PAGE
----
As federal authorities investigate a recent
string of computer hack attacks that temporarily shut down some of
the Web's most popular sites, a growing number of insurers are
offering policies that cover Internet losses.
Marsh Inc., a San Francisco-based insurance broker, recently
began offering up to $200 million in coverage in its NetSecure
policy. A handful of smaller firms offer similar policies.
Coverage options vary, but typically clients pay to protect
against revenue lost due to widespread Internet outages or if their
site is inaccessible to consumers for any number of reasons from
a service outage to a hacker attack.
Marsh has sold about 100 policies so far, and has seen a
fivefold increase in inquiries about the coverage since recent Web
attacks, said Bill Power, a managing director in Houston.
"Technology is not bulletproof," said Emily Freeman, director
of the company's e-business division. "It's a business-risk issue
and needs to be addressed."
Handango, a Dallas startup that sells hand-held technology and
offers software downloads through its Web site, bought "cyberspace
liability coverage" earlier this year after an internal review
revealed potential for heavy Internet losses.
The Internet "is everything that we do," said CEO Laura Rippy
is CEO. "Insurance is a security blanket in a Web world that does
not provide a whole lot of security."
Net insurance is a budding market that has growth potential as
online business continues to expand, said Martin Sheffield, vice
president of the PC ratings division at A.M. Best Co., an Oldwick,
N.J.-based firm that tracks the insurance industry.
"Certainly it's a niche," Sheffield said. "I think as the
Internet exposure becomes more apparent, there will be more
products that align themselves with that exposure, and with any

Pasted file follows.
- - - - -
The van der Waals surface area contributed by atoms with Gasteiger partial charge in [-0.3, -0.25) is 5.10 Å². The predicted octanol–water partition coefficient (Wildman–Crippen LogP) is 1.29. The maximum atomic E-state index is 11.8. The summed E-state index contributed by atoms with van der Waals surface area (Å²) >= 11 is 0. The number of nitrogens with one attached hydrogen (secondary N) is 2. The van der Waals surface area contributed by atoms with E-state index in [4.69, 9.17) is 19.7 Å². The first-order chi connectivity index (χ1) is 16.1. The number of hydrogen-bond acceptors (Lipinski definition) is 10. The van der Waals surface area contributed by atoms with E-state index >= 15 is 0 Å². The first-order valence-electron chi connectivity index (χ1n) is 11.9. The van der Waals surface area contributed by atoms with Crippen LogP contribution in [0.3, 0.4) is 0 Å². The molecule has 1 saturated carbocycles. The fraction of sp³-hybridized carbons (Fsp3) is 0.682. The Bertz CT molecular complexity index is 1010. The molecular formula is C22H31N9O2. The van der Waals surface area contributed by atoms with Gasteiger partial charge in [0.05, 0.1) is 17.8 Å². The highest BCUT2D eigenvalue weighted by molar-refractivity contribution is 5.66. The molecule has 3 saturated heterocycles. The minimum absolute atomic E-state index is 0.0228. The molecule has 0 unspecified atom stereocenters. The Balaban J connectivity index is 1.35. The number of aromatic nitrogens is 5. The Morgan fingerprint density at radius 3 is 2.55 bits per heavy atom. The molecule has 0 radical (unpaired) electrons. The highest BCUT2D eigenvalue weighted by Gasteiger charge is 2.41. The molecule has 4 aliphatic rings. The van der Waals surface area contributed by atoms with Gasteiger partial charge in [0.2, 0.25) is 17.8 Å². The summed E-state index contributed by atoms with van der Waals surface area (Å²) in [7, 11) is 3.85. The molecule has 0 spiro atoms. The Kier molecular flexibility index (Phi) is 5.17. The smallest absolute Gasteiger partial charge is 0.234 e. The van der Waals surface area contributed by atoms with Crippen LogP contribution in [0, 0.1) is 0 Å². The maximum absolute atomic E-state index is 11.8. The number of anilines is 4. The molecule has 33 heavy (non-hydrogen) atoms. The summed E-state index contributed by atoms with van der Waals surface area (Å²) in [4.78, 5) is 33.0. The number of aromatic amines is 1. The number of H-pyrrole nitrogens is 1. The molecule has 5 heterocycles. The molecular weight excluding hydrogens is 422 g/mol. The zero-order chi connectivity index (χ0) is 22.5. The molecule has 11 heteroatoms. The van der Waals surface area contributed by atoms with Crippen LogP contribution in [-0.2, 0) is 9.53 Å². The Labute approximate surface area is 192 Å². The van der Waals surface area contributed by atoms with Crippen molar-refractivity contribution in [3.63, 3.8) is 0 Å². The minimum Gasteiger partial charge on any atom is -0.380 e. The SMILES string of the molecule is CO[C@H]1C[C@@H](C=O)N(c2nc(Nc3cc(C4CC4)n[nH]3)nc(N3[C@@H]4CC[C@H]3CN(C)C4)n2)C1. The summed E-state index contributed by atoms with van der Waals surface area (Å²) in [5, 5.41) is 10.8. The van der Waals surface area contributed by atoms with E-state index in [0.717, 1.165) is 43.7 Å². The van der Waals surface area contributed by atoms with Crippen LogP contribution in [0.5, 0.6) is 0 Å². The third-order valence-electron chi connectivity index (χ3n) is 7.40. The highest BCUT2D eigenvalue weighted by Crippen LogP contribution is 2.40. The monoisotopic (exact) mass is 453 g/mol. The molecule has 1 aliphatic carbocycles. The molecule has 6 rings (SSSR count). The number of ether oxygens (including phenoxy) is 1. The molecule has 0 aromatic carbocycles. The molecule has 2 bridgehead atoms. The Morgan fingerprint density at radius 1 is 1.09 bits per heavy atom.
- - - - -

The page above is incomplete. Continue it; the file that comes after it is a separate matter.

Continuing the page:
innovative enterprise the insurance industry comes along to fill in
any of those risks."
Sean Kaldor, an e-business analyst for Internet researchers
International Data Corp., said there are "a few" insurers who
currently offer Internet policies, but the number is growing
steadily because of the demand.
Most big sites such as Yahoo! and eBay are insured, but
generally don't discuss it because businesses not customers are
covered by the policies, Kaldor said. Smaller sites and traditional
businesses that have Web sites will need Internet-specific
coverage, he said.
"I think that anyone doing business online realizes that it
presents unique risks. Any way you can mitigate those risks is
going to make your investors feel more comfortable doing business
with you as well as your customers," Kaldor said.
For now, large insurers are steering clear of the Web because
there is no definitive data showing how big a liability the
coverage could be, Sheffield said.
In addition, Kaldor said, there are other issues that need to be
ironed out, such as who will evaluate and set rates and what
happens if there is a major online disaster.
There's also a risk that the cushion of an insurance policy
could compromise security awareness, he said. "What we don't want
to see is online merchants getting sloppy and saying, 'Oh if this
happens we'll be covered."'